By early 1704, several other dignitaries also found themselves at odds with the new king. Among them were the powerful lord of Madura Pangeran Cakraningrat II (who was now in his eighties and one of whose wives was said to have been raped by Amangkurat III), the lord of Surabaya, Angabei Jangrana II, and the bupati of Semarang (a VOC-controlled territory) Tumenggung Rongga Yudanagara. According to Javanese sources, these were among those pressing Puger to rebel.  On 10 March, he fled Kartasura in the dead of night and headed for Semarang, thus launching his second attempt to become king.

Thus began what is commonly called the First Javanese War of Succession (1704-8).

It was from Semarang that he wrote the letter that follows below. It should be remembered that when he had surrendered in 1681 the Company had guaranteed his safety, so in a sense he already thought of himself as something of a VOC protégé. Hence his reference to the favour the Company had previously shown him and his trust and hope in the VOC ‘along with God’. He complained of his treatment by the new king and denied the allegation that he was responsible for Suryakusuma’s rebellion.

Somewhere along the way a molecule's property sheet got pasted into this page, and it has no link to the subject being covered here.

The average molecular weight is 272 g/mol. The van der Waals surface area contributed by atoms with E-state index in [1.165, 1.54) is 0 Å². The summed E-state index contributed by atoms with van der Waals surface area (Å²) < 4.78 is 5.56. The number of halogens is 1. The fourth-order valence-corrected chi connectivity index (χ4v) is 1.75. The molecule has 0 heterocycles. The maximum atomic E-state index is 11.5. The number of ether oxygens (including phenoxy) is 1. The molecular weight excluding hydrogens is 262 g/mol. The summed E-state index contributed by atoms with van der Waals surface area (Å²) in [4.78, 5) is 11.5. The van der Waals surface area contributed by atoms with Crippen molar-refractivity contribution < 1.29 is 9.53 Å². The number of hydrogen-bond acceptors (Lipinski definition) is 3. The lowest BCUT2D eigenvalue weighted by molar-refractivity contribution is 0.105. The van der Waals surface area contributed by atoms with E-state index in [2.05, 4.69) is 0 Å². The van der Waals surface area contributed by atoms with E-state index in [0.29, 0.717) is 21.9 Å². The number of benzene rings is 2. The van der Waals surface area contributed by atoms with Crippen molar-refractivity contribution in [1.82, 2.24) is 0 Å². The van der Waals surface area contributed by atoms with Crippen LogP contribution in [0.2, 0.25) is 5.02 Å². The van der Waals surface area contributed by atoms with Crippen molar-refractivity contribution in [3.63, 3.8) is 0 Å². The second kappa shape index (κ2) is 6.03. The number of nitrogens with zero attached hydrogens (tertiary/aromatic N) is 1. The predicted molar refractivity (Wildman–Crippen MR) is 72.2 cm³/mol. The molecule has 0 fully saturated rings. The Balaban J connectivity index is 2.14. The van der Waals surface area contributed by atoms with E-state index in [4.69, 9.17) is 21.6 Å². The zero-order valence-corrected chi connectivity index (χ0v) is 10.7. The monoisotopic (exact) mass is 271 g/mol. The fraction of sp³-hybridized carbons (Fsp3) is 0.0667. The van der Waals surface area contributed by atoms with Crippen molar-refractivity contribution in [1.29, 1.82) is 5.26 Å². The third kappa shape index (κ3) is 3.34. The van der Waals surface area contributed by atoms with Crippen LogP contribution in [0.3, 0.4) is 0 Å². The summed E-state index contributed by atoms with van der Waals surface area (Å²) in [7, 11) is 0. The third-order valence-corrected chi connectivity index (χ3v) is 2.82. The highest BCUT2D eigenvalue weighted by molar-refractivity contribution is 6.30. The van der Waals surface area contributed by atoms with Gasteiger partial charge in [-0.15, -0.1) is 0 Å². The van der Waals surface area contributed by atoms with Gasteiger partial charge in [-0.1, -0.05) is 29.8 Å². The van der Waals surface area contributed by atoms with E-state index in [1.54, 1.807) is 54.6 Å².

His claims of widespread support from Cakraningrat II and others soon proved to be exaggerated, for it proved difficult to put together a coalition to march on Kartasura. But at the time the letter was written, it seemed to hold great promise for the VOC. The Company’s long-standing distrust of the Kartasura kraton, its particular dislike of Amangkurat III – who was said to be in contact with the VOC’s most hated enemy, Surapati – and its view of Puger as someone with whom it had special connections, all inclined the Company to support his bid for the throne. Amangkurat III, meanwhile, wrote to the Company promising to pay off his royal debt; the VOC did not believe him.

On 7 July 1704, the VOC told Puger that it recognised him as the rightful king. Puger promised that he would accept a new contract along the lines which Captain Tack had been authorised to agree to before he was murdered at the court in 1686, although Puger admitted that he did not know what that amounted to. At first Puger used the title Susuhunan (or Susuhunan Ratu) Amangkurat, but in October 1704 he took the titles by which he was known thereafter, Susuhunan Pakubuwana (I), Senapati Ingalaga Ngabdulrahman Sayidin Panatagama.

In 1705, with the support of VOC armed forces and a coalition of Javanese supporters, Pakubuwana I gained control of Kartasura, which Amangkurat III had abandoned without attempting to defend it. During the susequent campaign of 1706, Surapati was wounded in fighting at Bangil and died in Pasuruan. The First Javanese War of Succession ended in 1708 with the surrender of Amangkurat III and his exile to Sri Lanka.



M. C. Ricklefs. War, culture and economy in Java, 1677–1726: Asian and European imperialism in the early Kartasura period. Sydney: Asian Studies Association of Australia in association with Allen and Unwin, 1993.

M. C. Ricklefs, “Letter from the Fugitive Pangeran Puger to the Supreme Government, 5 May 1704”. In: Harta Karun: Hidden Treasures on Indonesian and Asian-European History from the VOC Archives in Jakarta, document 4. Jakarta: Arsip Nasional Republik Indonesia, 2013.